History of Art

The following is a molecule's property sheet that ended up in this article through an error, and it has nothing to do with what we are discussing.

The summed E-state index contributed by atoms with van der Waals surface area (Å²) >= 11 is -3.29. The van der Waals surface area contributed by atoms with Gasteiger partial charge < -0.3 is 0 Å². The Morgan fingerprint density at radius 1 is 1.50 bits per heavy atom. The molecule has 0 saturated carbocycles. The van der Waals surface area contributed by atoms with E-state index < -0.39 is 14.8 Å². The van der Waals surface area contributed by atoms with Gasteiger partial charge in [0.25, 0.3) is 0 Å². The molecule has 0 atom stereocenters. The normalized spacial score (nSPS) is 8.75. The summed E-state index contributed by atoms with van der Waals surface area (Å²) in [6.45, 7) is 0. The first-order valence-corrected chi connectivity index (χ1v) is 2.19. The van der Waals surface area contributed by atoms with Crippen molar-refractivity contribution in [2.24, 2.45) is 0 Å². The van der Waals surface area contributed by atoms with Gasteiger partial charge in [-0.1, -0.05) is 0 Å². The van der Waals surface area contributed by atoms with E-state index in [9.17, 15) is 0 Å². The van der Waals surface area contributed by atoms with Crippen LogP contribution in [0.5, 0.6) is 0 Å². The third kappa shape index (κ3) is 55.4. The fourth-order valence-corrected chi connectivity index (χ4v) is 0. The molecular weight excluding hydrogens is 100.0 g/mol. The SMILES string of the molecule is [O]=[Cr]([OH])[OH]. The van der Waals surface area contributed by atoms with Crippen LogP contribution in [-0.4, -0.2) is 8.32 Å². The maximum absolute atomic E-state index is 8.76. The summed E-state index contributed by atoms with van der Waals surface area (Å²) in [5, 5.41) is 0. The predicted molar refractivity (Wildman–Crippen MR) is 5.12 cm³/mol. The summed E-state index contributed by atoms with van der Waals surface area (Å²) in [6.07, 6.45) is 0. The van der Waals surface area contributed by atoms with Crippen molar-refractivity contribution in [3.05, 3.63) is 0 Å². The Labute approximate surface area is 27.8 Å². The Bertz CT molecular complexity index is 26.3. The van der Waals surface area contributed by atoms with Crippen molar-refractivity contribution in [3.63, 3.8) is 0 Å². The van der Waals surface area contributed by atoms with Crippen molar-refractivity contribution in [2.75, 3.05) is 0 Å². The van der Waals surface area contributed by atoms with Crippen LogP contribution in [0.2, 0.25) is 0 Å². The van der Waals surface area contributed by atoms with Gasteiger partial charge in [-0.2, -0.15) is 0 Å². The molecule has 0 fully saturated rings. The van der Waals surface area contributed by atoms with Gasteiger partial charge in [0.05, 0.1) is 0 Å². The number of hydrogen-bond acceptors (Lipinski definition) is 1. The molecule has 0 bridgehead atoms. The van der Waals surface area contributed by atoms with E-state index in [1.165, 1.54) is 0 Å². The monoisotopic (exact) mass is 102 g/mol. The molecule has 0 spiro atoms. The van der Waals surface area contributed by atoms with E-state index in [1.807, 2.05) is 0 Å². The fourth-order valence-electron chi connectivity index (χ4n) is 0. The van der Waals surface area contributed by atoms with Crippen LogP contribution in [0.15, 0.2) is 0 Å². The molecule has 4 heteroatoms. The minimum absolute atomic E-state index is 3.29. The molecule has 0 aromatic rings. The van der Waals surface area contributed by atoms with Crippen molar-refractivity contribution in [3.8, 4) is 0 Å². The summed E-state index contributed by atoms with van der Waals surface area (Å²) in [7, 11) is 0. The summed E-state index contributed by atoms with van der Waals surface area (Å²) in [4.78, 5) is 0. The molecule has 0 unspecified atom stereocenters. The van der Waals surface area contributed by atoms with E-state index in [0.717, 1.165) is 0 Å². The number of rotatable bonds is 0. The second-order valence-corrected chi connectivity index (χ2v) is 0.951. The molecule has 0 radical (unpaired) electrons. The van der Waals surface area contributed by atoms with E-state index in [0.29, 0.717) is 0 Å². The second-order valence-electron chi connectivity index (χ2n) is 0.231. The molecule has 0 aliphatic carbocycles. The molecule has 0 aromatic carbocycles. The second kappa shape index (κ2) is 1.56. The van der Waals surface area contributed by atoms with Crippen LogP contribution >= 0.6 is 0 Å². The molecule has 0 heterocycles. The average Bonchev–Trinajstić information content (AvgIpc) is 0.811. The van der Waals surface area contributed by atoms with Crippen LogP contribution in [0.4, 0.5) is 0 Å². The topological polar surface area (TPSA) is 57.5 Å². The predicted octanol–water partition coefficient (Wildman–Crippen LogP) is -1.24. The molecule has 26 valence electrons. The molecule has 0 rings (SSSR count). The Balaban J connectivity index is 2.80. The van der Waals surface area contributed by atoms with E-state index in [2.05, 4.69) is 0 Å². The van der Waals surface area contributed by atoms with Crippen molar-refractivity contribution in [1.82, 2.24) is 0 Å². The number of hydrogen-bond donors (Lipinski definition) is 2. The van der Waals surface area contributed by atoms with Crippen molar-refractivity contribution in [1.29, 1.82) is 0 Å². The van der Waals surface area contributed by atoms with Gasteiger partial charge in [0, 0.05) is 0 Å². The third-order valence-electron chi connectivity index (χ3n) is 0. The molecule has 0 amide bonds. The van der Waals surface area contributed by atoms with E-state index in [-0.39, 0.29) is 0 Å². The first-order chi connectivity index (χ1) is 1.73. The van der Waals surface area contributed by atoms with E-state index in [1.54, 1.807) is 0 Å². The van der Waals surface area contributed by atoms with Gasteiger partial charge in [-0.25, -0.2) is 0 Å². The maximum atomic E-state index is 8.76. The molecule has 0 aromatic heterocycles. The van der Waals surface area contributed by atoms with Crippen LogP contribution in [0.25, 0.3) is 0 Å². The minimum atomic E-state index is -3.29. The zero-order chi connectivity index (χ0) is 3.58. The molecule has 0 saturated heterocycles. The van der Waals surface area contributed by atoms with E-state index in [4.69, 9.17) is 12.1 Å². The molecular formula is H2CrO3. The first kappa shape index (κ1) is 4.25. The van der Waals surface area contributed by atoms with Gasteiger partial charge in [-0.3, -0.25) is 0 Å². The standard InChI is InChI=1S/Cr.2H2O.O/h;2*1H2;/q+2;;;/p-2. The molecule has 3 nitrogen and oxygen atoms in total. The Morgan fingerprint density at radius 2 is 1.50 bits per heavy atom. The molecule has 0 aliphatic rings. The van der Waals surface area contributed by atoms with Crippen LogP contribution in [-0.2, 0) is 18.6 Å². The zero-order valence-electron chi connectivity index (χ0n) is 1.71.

If I were to teach a course on history of art, where would I start? Perhaps with a rectanglar blue painting by Yves Klein. And then something a bit older: a carved rock surface. Then some late Titian. And Julia Margaret Cameron, Imogen Cunningham and Tina Modotti to represent photography. And Hokusai’s late Fuji works. That would be the first lecture. The second lecture would be an exploration of the images in Corbusier’s Towards an Architecture, in particular the analyses of Notre Dame and the Parthenon. The third lecture would be cancelled at short notice and students would be asked to explore the library in its physical form, not through the catalogue. The fourth lecture would be about bookbinding as a craft, and would be given by someone other than myself. The fifth lecture would be about Einstein, starting with his emphasis on the importance of craft apprenticeship. The sixth lecture would be a showing of Tarkovsky’s Andrei Rublev. The seventh lecture would be entitled ‘Abstraction is Representation’. The eighth lecture would be reconvened in the cafeteria. The ninth lecture would be devoted to numerology, Albrecht Durer and the beauty of poured concrete. Week ten would be an examination week, and students and teachers would be required to examine and reflect on their own knowledge by making a short film.